Does anyone even care at this point? I mean, really.
I couldn't possible care less this year.
Regardless of the blantant attempt to buy an Oscar for George Clooney and the mediocre, "The Descendents", "The Artist" and "Hugo" will sweep everything, and they should.
Not much, although, while I don't want to start an old, tired debate - I'm merely trying to answer OP's question - I am excited about a possible Viola Davis win because her performance truly impressed me. I feel the same way about Brad Pitt's performance in Moneyball, but unlike Davis, I don't expect Pitt to be a likely winner.
This year is a yawn.
There are some good films, but only a couple of great films and they were either ignored or have no chance of winning.
I'd almos forgotten about them. Didn't think they were for 2 weeks.
They should be in March. Not February. Not a good time.
I smell the rotting-flower scent of Dearest Glenn. You can always skip the ceremony. No one will notice.
Watch for Max Von Sydow to upset Christopher Plummer for Best Supporting Actor.
I do. I can't pass up this schlockfest because the DL thread commentary is an annual ritual for me.
The film are incidental.
ooops- make that films.
Yikes, I only have 7 days to care? I'll see what I can do, but I'm not making any promises.
Yay! Less Whitney threads, but the same celebretard porn.
I'm so NOT looking forward to Billy Crystal hosting. BORING! and after what I witnessed today, the academy should have asked Dionne Warwick to host the Oscars. She was a revelation.
There are so many awards shows nowadays it feels like they have already aired.
What are you people talking about? Best competition in years. I can't wait.
R13, if you have lost the capacity to prioritize one wonders how you manage to stay awake on Christmas, after all those other days in the year that come before it.
I care baby. So much I'm falling all over myself!
Hey, Octavia...I made a special pie...just for you!
Can't wait. Watching the Oscars while posting on DL makes the show less boring.
At this point who is the expected winner? Meryl or Viola? George or Jean? I really can't predict.
Plummer and Octavia seem to be locks.
I also can't predict Best Film.
This will be the lowest rated Oscars ever.
2011 was a wasteland. This is the first year I haven't cared about any of the nominated films, in any category.
[quote] Plummer and Octavia seem to be locks.
Plummer isn't a lock anymore. It is between him and Max Von Sydow.
Why is Plummer no longer a lock? He's won everything.
I think it's pretty clear Jean Dujardin is winnIng Best Actor. In fact, it would be an unpleasant shock if Cloonet took it at this point
Still a little but of suspense with Actress, although hopefully Davis will get it. Although Streep and Davis splitting the vote and someone else getting in would be the most fun. I mean, when you know it's going to be Streep or Davis, that's not much of an improvement over "locked " categories.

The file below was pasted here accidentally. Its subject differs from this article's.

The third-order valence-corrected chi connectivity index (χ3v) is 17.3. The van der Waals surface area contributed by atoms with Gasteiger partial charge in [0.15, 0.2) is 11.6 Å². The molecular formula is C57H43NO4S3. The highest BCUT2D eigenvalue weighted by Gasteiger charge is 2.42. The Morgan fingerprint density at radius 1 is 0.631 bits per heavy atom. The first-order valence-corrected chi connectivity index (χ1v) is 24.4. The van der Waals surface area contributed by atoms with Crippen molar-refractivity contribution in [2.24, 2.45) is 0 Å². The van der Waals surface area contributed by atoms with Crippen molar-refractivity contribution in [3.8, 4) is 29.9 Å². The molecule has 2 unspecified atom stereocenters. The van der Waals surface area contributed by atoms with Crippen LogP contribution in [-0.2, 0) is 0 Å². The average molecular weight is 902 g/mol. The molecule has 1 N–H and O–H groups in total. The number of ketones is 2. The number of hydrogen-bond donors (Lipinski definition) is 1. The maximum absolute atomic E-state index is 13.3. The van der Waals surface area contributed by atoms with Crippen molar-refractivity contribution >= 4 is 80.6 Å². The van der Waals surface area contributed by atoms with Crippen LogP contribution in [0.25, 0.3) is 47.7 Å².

most of the sites that predict are going with The Artist, Jean, Viola, Christopher, and Octavia. (except EW which is still licking Clooney's butt and has him as Best Actor)
There's no way Meryl or Glenn are winning. Their respective films were so horribly reviewed that nobody would dare pay money to see them. I hate George Clooney and love Meryl Streep, but today I saw The Descendants because I couldn't fathom sitting through The Iron Lady.
but the Academy doesn't pay to see any of the films r24...they get DVD's of all ot them in the mail for free.
I hate that they changed it to February. I always loved it in April.
I think the choices in R23 are spot on.
I hope there's an upset in at least one of the categories. It's so boring when you know who's winning everything.
[quote] Why is Plummer no longer a lock? He's won everything
Because the Academy membership is old, white greying men who will uncomfortable with the subject matter of 'Beginners'.
Max von Sydow is the safer choice, and watch for him to upset Plummer and walk off with the award.
[quote]Watch for Max Von Sydow to upset Christopher Plummer for Best Supporting Actor.
Ah, no...the upset will be Jonah Hill.
It is Best Picture R19, not Best Film.
Max Von Sydow give the performance that Academy members want to award. Older mute guy played by a legendary actor.
Are you insane R30?
Between Von Sydow and Plummer, it's Max who has given more performances that should have been nominated and were not nominated, in more legendary films. Even in little roles like in DIVING BELL AND THE BUTTERFLY, he brings something extra to everything he's done, and he's horrendously overlooked.
That shouldn't count between performances, and the man deserves an honorary Oscar, but I would love for Max to get it.
Why doesn't anyone talk about "Tree of Life"? It was truly brilliant. I think it should win best picture.